lie low linux
Another Saturday morning where I should have been getting out and about, but it was spent mucking abound with computers, making mistakes and solving them.
I have my work notebook computer at home, a Tablet PC. This runs Windows XP Tablet PC Edition, of course, which is fine, except that it’s well over a year old, and is a bit gummed up with all kinds of stuff, meaning it takes forever to boot up. I’ll be giving it a fresh OS installation after Windows Vista is available, but I’m stuck with it for now.
I have a desktop PC at home, running Windows XP, that is mostly used for games, but my “everyday” PC is my old Compaq notebook, running Ubuntu Linux. I’ve settled on Ubuntu, after much trial and error, because I really like the modularity and its Debian “apt” package management system. For example, though it comes with the Gnome Desktop Manager installed, and it’s pretty quick, I was looking for something even lighter. The installation sources, on the Internet include “xubuntu”, a configuration based around the lightweight Xfce4 desktop manager, which I installed.
I didn’t have much confidence that it would support the applications I was using, but I was pleasantly surprised at how well everything worked. In effect, I have a 4-year-old notebook that is quicker to reboot, and more responsive, than a one-year-old notebook. (The desktop is quicker than either, running Windows Vista RC1, but that has more to do with fast disks, 2GB RAM in there, and the AMD64 CPU.)
A while ago I thought I ought to try Ubuntu on the Tablet PC: I was at work, so I removed the internal disk, and did the Ubuntu installation on my external 80GB USB drive. No major problems, but two hiccups: one fixed, the other unfixable. The first hiccup was the Tablet driver: it just wasn’t loaded, despite the system being recognised as having the tablet hardware, but that was resolved by manually loading it. The other is more annoying: the boot process from the USB disk is slow enough, but compounded by its insistence on running a lengthy disk check on the other partition on the same disk, every time.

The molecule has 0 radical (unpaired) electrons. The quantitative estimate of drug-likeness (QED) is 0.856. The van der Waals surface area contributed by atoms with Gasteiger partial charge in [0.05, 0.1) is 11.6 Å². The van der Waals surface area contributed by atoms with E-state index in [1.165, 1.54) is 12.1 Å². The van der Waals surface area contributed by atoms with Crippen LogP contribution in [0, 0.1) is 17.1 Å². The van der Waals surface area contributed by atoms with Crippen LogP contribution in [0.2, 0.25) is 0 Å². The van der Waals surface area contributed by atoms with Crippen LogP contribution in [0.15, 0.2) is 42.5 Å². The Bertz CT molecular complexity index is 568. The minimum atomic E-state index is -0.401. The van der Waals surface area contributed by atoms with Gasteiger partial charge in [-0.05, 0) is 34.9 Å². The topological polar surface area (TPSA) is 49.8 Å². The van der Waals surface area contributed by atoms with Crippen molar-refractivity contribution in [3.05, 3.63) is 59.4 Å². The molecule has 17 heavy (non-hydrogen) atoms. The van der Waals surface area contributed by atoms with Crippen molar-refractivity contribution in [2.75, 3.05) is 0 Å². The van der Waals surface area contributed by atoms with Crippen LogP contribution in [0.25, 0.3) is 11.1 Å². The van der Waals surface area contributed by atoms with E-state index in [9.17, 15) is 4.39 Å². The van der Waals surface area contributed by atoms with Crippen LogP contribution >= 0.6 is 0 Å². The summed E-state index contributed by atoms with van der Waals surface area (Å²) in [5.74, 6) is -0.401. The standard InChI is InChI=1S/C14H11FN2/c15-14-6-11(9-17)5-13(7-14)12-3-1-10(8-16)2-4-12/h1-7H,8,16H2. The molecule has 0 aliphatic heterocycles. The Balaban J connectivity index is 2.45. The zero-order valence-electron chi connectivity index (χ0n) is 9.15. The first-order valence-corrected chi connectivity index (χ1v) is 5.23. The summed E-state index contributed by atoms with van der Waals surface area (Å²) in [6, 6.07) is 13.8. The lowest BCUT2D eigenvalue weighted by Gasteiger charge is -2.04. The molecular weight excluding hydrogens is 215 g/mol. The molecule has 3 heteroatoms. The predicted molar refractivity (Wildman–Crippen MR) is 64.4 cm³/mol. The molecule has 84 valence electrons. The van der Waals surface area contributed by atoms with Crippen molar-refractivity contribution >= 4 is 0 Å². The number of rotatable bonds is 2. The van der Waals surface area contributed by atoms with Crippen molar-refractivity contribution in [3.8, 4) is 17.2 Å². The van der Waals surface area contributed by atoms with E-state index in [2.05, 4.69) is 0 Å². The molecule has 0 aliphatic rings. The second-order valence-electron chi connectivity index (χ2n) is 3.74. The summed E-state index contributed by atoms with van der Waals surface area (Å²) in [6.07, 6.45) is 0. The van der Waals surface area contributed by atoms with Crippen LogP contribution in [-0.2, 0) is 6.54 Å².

This brings us up to today: looking for a quicker Linux bootup on the Tablet PC, I decided to try installing Linux on a 1GB flash device I have lying around: it’s actually a little MP3 player I wasted money on, with horrible buttons and a non-standard headphone socket. It’s even failied totally at one point, but I found instructions on booting it in to a maintenance mode, then (eventually) new firmware and a program to install it. It’s back, as good as it ever was, but I might get some use out of it.
My first attempt, this morning, was a bit of a disaster: not only did it not boot, the installation process installed a new boot sector: not on the flash drive, but on the local hard disk, the one running Windows XP Tablet PC edition. This had the effect of making it unbootable: it was the newfangled GRUB bootloader, that expects to read its settings from a configuration file on a Linux volume, which is not something you’re going to find on a Windows XP partition.
What to do about it? Well, I have a Windows XP SP2 installation CD, from which I can fix the Master Boot Record on the disk, if I boot in Recovery mode.The problem with that is the need to enter the Administrator password for the XP installation on the disk, and the Administrator account has been removed, for security reasons.
Did I have to reinstall XP? No, there are better ways. After a bit of reading, I was able to configure the GRUB boot loader, still working on the USB disk, to boot the Windows XP partition. (The required “map” commands are actually in the GRUB FAQ – a great timesaver.) However, is that drive always going to be available? What if I forget it somewhere? I had to fix the boot record on the internal drive, to be safe.
Before GRUB, there was LILO, the Linux Loader: nowhere near as flexible, and the cause of some aggravation in pastLinux installations. Since I could boot XP successfully, well enough mean the emergency was over, I decided to just install LILO on the internal disk and see what happened. It worked, first time: in the absence of any custom configuration, LILO just boots the first partition it finds – which is exactly what I needed it to do. Problem solved, for now
What did I learn? Well, I had wondered if I was being paranoid about the “friendly” install process, by removing the internal disk the first time I did this kind of installation. I guess not, eh? After this, I’m going to the flash disk installation again, with the paranoia in place and the internal disk removed. Then I’m going shopping.